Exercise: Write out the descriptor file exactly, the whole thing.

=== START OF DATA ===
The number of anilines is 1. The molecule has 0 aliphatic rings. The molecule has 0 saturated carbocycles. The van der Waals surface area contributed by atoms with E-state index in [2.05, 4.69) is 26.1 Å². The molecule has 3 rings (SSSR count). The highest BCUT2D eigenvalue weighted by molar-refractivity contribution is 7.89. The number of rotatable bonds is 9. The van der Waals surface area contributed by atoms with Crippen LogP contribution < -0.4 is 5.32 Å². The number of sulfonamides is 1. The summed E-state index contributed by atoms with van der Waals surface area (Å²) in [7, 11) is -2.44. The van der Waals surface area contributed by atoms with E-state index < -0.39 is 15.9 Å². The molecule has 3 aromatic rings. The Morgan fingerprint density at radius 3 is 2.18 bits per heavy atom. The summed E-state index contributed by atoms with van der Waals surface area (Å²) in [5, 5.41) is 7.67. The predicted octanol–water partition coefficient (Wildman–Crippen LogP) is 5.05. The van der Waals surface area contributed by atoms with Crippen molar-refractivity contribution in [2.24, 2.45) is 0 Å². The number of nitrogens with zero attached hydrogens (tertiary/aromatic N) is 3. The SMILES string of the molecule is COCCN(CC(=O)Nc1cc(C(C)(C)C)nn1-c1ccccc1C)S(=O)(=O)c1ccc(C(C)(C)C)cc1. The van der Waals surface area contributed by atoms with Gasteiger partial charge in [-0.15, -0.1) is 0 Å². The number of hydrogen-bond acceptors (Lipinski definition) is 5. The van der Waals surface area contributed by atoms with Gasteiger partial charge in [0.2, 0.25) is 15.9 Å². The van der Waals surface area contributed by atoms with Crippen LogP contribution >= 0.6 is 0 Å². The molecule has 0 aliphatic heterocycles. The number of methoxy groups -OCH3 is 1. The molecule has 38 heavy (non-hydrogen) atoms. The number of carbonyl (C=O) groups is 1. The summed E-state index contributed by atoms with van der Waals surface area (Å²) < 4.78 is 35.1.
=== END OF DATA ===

The number of anilines is 1. The molecule has 0 aliphatic rings. The molecule has 0 saturated carbocycles. The van der Waals surface area contributed by atoms with E-state index in [2.05, 4.69) is 26.1 Å². The molecule has 3 rings (SSSR count). The highest BCUT2D eigenvalue weighted by molar-refractivity contribution is 7.89. The number of rotatable bonds is 9. The van der Waals surface area contributed by atoms with Crippen LogP contribution < -0.4 is 5.32 Å². The number of sulfonamides is 1. The summed E-state index contributed by atoms with van der Waals surface area (Å²) in [7, 11) is -2.44. The van der Waals surface area contributed by atoms with E-state index < -0.39 is 15.9 Å². The molecule has 3 aromatic rings. The Morgan fingerprint density at radius 3 is 2.18 bits per heavy atom. The summed E-state index contributed by atoms with van der Waals surface area (Å²) in [5, 5.41) is 7.67. The predicted octanol–water partition coefficient (Wildman–Crippen LogP) is 5.05. The van der Waals surface area contributed by atoms with Crippen molar-refractivity contribution in [2.24, 2.45) is 0 Å². The number of nitrogens with zero attached hydrogens (tertiary/aromatic N) is 3. The SMILES string of the molecule is COCCN(CC(=O)Nc1cc(C(C)(C)C)nn1-c1ccccc1C)S(=O)(=O)c1ccc(C(C)(C)C)cc1. The van der Waals surface area contributed by atoms with Gasteiger partial charge in [-0.15, -0.1) is 0 Å². The number of hydrogen-bond acceptors (Lipinski definition) is 5. The van der Waals surface area contributed by atoms with Gasteiger partial charge in [0.2, 0.25) is 15.9 Å². The van der Waals surface area contributed by atoms with Crippen LogP contribution >= 0.6 is 0 Å². The molecule has 0 aliphatic heterocycles. The number of methoxy groups -OCH3 is 1. The molecule has 38 heavy (non-hydrogen) atoms. The number of carbonyl (C=O) groups is 1. The summed E-state index contributed by atoms with van der Waals surface area (Å²) < 4.78 is 35.1.